Covid regulations proved fatal for a 1918 biplane. They greatly accelerated inevitable chemical reactions between the skin and the paint, Italian researchers report in Scientific Reports.
The aircraft in question is an Ansaldo A.1 Balilla (pictured) from the Caproni Aviation Museum near Trento, once flown by Natale Palli. Almost all the other aircraft from that era have been thoroughly restored, but this one is still in its original condition. It is also a work of art: the fuselage is decorated with a large portrait of St George and the Dragon, painted especially for Palli by the later famous artist Amos Nattini.
In recent years, the museum piece has deteriorated remarkably fast. The fuselage is mainly made of plywood, but the wings and the tail are wooden frames covered with fabric, and more and more holes are appearing in the fabric. At the end of 2020, Jacopo La Nasa and colleagues from the University of Pisa therefore launched an investigation into the chemistry behind this deterioration.
It now appears to be due to an unusual choice of material. Almost everyone at the time used linen for upholstery, but Ansaldo chose natural silk, which was stronger and lighter, but also much more expensive. The stretch lacquer (dope), used to stretch the fabric tightly over the wooden frames as it shrank, was a solution of the plastic cellulose acetate rather than the cheaper (but highly flammable) cellulose nitrate. Camphor was used as a plasticiser. Finally, oil paint gave the plane its final colours.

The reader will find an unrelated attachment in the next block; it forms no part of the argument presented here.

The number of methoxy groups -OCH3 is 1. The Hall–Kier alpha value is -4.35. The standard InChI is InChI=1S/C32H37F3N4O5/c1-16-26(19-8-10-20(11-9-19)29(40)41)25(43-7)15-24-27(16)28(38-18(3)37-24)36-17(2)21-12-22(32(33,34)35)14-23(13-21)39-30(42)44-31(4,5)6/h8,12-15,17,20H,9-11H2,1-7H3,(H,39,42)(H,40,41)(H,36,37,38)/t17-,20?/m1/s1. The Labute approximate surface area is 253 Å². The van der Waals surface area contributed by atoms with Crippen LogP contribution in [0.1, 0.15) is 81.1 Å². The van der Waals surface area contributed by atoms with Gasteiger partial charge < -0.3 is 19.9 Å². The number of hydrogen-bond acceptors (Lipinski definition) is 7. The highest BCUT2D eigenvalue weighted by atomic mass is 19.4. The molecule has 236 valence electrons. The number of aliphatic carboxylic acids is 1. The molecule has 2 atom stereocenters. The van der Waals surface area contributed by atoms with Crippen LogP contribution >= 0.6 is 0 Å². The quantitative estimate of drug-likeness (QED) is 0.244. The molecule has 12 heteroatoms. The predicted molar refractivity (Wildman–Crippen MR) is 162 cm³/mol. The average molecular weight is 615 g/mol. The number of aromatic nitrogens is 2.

The Nasa group has now chemically analysed a number of samples. This was mainly done by pyrolysing them and passing the volatile products released through a gas chromatograph. The results largely confirmed the existing model, with some additional information on oil paints and pigments. But the researchers also measured the volatiles that had already evaporated naturally from the wings. And this showed that two degradation processes were taking place simultaneously. First, camphor is escaping, but even worse, acetic acid is also being released.
The latter is caused by the slow hydrolysis of the plastic. This process is autocatalytic: once started, it is self-perpetuating. In the film world it is known as the vinegar syndrome. Older film material is usually also made from cellulose acetate, and if it starts to smell like vinegar, you have a problem.
This process cannot be completely prevented, but it can be greatly reduced by storage in controlled and, above all, dry conditions. And this is what went wrong here. At the beginning of the corona pandemic, the museum was closed for months and the ventilation was switched off. As a result, the humidity increased and the acetic acid vapour lingered longer.
The researchers took out a pH meter: in the raw silk they measured 6.1, but under the coating the pH was a mere 4.5. So the protein fibres in natural silk cannot cope: they hydrolyse themselves.
When the research started, there were plans to restore the aircraft. But this publication makes it sound as if this will be very difficult: in retrospect, the Ansaldo was irretrievably lost from the moment it was built. In any case, other aircraft museums have been warned.
La Nasa, J. et al. (2023) Sci Rep 13, DOI: 10.1038/s41598-023-39164-9